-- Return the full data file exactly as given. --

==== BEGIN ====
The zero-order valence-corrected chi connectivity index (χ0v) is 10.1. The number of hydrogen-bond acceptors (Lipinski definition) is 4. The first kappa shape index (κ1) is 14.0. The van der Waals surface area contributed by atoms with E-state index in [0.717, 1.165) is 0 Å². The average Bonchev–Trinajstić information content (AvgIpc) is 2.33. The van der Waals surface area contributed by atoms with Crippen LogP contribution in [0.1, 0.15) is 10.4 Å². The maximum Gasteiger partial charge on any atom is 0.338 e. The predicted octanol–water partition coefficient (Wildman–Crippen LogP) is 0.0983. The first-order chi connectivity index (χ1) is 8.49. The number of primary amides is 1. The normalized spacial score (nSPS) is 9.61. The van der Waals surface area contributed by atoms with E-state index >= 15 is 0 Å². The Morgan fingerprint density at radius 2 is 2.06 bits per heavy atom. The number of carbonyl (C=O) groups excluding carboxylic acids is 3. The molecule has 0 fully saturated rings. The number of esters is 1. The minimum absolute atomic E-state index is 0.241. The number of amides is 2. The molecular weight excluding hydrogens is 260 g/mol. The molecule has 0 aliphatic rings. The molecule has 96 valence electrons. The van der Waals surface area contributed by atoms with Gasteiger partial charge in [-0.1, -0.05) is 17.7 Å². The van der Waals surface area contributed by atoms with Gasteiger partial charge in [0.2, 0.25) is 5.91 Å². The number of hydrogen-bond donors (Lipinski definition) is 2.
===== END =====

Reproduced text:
The zero-order valence-corrected chi connectivity index (χ0v) is 10.1. The number of hydrogen-bond acceptors (Lipinski definition) is 4. The first kappa shape index (κ1) is 14.0. The van der Waals surface area contributed by atoms with E-state index in [0.717, 1.165) is 0 Å². The average Bonchev–Trinajstić information content (AvgIpc) is 2.33. The van der Waals surface area contributed by atoms with Crippen LogP contribution in [0.1, 0.15) is 10.4 Å². The maximum Gasteiger partial charge on any atom is 0.338 e. The predicted octanol–water partition coefficient (Wildman–Crippen LogP) is 0.0983. The first-order chi connectivity index (χ1) is 8.49. The number of primary amides is 1. The normalized spacial score (nSPS) is 9.61. The van der Waals surface area contributed by atoms with E-state index >= 15 is 0 Å². The Morgan fingerprint density at radius 2 is 2.06 bits per heavy atom. The number of carbonyl (C=O) groups excluding carboxylic acids is 3. The molecule has 0 fully saturated rings. The number of esters is 1. The minimum absolute atomic E-state index is 0.241. The number of amides is 2. The molecular weight excluding hydrogens is 260 g/mol. The molecule has 0 aliphatic rings. The molecule has 96 valence electrons. The van der Waals surface area contributed by atoms with Gasteiger partial charge in [-0.1, -0.05) is 17.7 Å². The van der Waals surface area contributed by atoms with Gasteiger partial charge in [0.2, 0.25) is 5.91 Å². The number of hydrogen-bond donors (Lipinski definition) is 2.